The Central African Republic (CAR) has been engulfed in conflict for several decades, weakening the country’s social and economic fabric, including food production systems. The prolonged conflict has aggravated food insecurity, and the hunger caused by conflict contributes to systemic and entrenched insecurity. According to the Integrated Food Security Phase Classification (IPC) listing, as of June 2019, 41 percent of CAR’s population, were facing severe food insecurity. A revitalization of the agricultural sector is key to improved food security. Yet, agricultural extension services are often neglected as part of the broader peacebuilding strategy in post-conflict countries.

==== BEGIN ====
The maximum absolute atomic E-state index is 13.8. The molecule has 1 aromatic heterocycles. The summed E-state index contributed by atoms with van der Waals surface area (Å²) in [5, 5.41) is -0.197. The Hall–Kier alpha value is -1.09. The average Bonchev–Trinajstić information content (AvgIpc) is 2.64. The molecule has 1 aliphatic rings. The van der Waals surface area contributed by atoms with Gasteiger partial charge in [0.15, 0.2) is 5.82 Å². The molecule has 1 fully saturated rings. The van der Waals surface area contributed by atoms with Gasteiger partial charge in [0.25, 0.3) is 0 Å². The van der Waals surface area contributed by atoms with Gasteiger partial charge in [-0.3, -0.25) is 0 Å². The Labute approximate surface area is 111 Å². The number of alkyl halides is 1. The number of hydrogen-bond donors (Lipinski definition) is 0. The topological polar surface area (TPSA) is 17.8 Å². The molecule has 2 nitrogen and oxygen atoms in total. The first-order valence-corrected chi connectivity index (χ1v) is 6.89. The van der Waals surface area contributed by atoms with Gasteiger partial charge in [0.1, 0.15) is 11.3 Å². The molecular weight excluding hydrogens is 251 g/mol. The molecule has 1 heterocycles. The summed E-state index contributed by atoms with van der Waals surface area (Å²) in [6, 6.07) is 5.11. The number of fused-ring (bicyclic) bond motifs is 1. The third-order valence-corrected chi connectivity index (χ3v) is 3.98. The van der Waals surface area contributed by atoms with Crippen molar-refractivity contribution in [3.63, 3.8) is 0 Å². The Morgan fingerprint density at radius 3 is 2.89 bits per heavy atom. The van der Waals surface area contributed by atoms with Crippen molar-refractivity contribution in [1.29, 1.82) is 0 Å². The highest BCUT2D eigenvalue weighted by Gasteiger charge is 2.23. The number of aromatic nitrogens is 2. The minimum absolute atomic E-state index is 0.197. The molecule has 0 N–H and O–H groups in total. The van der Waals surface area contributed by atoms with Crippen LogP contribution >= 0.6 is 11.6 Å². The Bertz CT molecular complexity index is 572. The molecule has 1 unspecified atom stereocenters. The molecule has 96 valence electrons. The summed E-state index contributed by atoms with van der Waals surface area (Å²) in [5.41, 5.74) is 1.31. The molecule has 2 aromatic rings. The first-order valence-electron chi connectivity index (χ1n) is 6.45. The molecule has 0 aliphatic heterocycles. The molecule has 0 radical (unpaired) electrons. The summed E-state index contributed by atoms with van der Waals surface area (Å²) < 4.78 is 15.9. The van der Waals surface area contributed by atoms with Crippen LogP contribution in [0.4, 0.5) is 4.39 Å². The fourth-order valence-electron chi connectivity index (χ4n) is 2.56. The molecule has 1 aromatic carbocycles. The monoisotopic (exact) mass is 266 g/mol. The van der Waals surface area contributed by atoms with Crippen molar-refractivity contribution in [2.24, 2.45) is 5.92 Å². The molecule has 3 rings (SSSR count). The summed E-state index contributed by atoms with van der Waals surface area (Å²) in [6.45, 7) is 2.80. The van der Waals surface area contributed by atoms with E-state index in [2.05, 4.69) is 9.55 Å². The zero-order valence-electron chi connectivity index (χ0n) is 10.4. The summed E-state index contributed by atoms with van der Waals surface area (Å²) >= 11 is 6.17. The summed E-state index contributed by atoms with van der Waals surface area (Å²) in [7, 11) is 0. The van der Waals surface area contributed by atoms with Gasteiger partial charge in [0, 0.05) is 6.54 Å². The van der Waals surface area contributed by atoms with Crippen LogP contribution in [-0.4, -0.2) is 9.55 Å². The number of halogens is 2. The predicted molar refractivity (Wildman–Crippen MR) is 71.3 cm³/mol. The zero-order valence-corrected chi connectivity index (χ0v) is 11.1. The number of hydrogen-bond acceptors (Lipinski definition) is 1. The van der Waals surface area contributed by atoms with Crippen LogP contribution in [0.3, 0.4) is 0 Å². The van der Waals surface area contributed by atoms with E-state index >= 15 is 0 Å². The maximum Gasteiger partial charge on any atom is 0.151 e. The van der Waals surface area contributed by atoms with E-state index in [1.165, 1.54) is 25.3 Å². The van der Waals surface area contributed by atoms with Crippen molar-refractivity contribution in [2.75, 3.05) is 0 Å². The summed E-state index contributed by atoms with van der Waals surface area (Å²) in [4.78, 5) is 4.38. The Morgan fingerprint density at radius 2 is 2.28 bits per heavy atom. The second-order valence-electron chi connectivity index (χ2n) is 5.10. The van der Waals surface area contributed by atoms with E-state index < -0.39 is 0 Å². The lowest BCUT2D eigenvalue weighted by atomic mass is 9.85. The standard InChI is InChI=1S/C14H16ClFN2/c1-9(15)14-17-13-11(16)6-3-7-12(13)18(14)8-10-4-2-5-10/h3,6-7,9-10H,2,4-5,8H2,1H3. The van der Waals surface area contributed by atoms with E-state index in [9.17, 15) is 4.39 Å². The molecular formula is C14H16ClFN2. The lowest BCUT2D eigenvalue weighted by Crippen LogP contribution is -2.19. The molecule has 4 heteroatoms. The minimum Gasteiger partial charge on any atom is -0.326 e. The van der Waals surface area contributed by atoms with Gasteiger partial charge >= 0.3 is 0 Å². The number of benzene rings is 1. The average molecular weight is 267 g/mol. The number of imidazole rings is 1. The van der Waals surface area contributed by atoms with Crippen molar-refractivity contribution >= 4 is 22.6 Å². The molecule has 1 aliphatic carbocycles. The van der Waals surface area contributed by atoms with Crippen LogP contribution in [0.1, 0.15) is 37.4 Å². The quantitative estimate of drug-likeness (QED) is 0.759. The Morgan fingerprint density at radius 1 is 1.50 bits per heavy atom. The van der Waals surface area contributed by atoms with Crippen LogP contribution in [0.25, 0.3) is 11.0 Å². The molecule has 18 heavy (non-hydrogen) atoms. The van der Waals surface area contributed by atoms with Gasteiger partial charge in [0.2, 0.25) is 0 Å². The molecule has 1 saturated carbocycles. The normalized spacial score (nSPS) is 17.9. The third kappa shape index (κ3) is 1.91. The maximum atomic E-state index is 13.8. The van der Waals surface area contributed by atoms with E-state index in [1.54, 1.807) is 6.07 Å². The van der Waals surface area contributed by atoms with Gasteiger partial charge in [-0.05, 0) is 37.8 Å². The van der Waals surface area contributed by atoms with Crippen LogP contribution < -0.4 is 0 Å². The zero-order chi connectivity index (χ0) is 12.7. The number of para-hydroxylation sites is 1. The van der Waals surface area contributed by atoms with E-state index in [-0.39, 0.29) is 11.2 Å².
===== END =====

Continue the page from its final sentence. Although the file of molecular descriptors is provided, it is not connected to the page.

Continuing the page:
In this paired paper and policy brief, Southern Voices Network for Peacebuilding Scholar, Paterne Mombe, discusses the impact CAR’s conflict has had on agriculture and food security and examines the role of agricultural extension services in peacebuilding in post-conflict countries, with a focus on the Central African Republic (CAR). He highlights the detrimental effect that conflict has had food security in CAR and the transformative role agro-pastoral liaison services (APLS) can play in rebuilding peace and human security in the country. He also provides policy recommendations for how CAR’s government and international partners can utilize agricultural extension services and APLS to mitigate food insecurity and contribute to peacebuilding in CAR.